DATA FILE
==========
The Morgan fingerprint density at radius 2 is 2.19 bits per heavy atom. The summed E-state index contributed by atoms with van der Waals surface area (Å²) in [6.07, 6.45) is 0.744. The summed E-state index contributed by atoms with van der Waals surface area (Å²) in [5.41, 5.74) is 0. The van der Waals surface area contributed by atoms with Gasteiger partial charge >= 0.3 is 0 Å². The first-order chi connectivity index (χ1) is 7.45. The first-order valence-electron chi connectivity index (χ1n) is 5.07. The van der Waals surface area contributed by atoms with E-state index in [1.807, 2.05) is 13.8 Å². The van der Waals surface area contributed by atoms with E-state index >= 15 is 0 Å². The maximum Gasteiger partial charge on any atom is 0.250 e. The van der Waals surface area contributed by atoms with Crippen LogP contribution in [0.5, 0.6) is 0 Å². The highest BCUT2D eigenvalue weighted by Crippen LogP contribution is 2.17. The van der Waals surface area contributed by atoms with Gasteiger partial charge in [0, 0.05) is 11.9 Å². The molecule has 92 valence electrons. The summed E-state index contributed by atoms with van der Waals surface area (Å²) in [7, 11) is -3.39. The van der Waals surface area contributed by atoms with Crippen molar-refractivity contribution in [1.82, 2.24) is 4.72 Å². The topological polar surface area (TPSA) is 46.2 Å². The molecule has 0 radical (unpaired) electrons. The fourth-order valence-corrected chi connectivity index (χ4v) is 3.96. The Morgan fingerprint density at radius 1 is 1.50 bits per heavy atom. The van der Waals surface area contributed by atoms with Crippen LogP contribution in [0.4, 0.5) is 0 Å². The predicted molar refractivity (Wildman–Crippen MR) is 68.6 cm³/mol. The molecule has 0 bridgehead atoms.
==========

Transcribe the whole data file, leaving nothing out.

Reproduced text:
The Morgan fingerprint density at radius 2 is 2.19 bits per heavy atom. The summed E-state index contributed by atoms with van der Waals surface area (Å²) in [6.07, 6.45) is 0.744. The summed E-state index contributed by atoms with van der Waals surface area (Å²) in [5.41, 5.74) is 0. The van der Waals surface area contributed by atoms with Gasteiger partial charge >= 0.3 is 0 Å². The first-order chi connectivity index (χ1) is 7.45. The first-order valence-electron chi connectivity index (χ1n) is 5.07. The van der Waals surface area contributed by atoms with E-state index in [1.807, 2.05) is 13.8 Å². The van der Waals surface area contributed by atoms with E-state index >= 15 is 0 Å². The maximum Gasteiger partial charge on any atom is 0.250 e. The van der Waals surface area contributed by atoms with Crippen LogP contribution in [0.5, 0.6) is 0 Å². The highest BCUT2D eigenvalue weighted by Crippen LogP contribution is 2.17. The van der Waals surface area contributed by atoms with Gasteiger partial charge in [0, 0.05) is 11.9 Å². The molecule has 92 valence electrons. The summed E-state index contributed by atoms with van der Waals surface area (Å²) in [7, 11) is -3.39. The van der Waals surface area contributed by atoms with Crippen molar-refractivity contribution in [1.82, 2.24) is 4.72 Å². The topological polar surface area (TPSA) is 46.2 Å². The molecule has 0 radical (unpaired) electrons. The fourth-order valence-corrected chi connectivity index (χ4v) is 3.96. The Morgan fingerprint density at radius 1 is 1.50 bits per heavy atom. The van der Waals surface area contributed by atoms with Crippen LogP contribution in [0.4, 0.5) is 0 Å². The predicted molar refractivity (Wildman–Crippen MR) is 68.6 cm³/mol. The molecule has 0 bridgehead atoms.